This was one of the most interesting books in the series so far. We finally got some more insight into Alex’s life with his dead wife Maria. Her murder was finally explained to us.Forensic psychologist Alex Cross's storied career in private practice, with the FBI and as a Washington, D.C., cop has brought him into contact with all kinds of seriously disturbed killers, but his 12th outing from bestseller Patterson (after 2005's Mary, Mary) may be the ultimate in lunatic deadliness. Beginning with a flashback to the murder of Cross's wife, Maria, Patterson quickly introduces Michael Sullivan (aka the Butcher of Sligo). What follows is a frenetically paced series of brutal rapes and killings by Sullivan, once employed by the mob as a freelancer and now at war with them. Cross juggles being a single parent and being involved in the dangerous game of tracking serial killers until he finally decides to give it up for his family. Needless to say, he's drawn back into the game when it promises a chance of finding Maria's killer. Cross's competence and vulnerability make a stark contrast with Sullivan's sadistic mutilations and psychological manipulations of his victims. Fans know that Cross will survive, but at what cost?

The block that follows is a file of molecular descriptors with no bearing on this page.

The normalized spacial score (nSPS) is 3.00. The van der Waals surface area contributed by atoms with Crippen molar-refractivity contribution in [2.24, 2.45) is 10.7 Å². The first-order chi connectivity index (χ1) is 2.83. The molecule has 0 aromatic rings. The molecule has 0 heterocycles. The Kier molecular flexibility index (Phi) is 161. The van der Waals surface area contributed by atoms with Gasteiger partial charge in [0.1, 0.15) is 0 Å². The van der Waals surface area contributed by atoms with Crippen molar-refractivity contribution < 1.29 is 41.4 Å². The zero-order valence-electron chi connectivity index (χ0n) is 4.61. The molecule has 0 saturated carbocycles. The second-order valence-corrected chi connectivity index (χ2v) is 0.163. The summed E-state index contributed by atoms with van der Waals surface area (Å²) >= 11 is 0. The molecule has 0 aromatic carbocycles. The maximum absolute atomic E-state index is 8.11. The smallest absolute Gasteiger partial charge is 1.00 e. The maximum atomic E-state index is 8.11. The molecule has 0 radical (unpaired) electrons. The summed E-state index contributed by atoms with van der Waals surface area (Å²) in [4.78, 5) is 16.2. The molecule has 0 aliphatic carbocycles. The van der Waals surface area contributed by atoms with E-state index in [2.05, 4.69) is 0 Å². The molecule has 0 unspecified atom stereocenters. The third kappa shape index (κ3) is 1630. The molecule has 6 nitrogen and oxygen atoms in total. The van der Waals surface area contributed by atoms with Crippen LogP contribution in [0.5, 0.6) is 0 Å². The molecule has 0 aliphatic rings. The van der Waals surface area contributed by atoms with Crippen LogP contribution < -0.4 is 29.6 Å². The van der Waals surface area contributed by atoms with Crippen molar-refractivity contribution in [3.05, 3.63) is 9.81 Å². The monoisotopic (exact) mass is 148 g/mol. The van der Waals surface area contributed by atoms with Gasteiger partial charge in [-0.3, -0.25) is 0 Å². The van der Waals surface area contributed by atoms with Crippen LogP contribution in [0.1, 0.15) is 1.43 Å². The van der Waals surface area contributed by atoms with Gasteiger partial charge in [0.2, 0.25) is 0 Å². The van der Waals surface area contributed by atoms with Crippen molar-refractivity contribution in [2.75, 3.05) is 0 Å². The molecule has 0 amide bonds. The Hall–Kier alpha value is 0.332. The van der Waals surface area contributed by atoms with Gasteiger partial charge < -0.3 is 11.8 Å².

July 30, 2014
She has been an important part of the whole series without actually being in it, so finally being almost introduced to her character and getting to read about her death made this one of the best books in the series.
The man that Alex and Sampson are hunting down is absolutely insane, but he is good at what he does. It makes it a lot creepier, especially at the end when it is clear that this man really has no soul.
The Butcher is scary and his crime scenes are gruesome; Definitely one of the craziest villains so far.
There was no slowing down once this book took off. It was a very addicting read.
It was interesting seeing Alex quit his long-time career and focus solely on conducting therapy sessions. It was so much different than the rest of the books, but as the saying goes “old habits die hard,” and we see that Alex can never really escape his past.
Memorable Quote: “Because you’re Dr. Cross, and I’m the murderer.”
July 28, 2014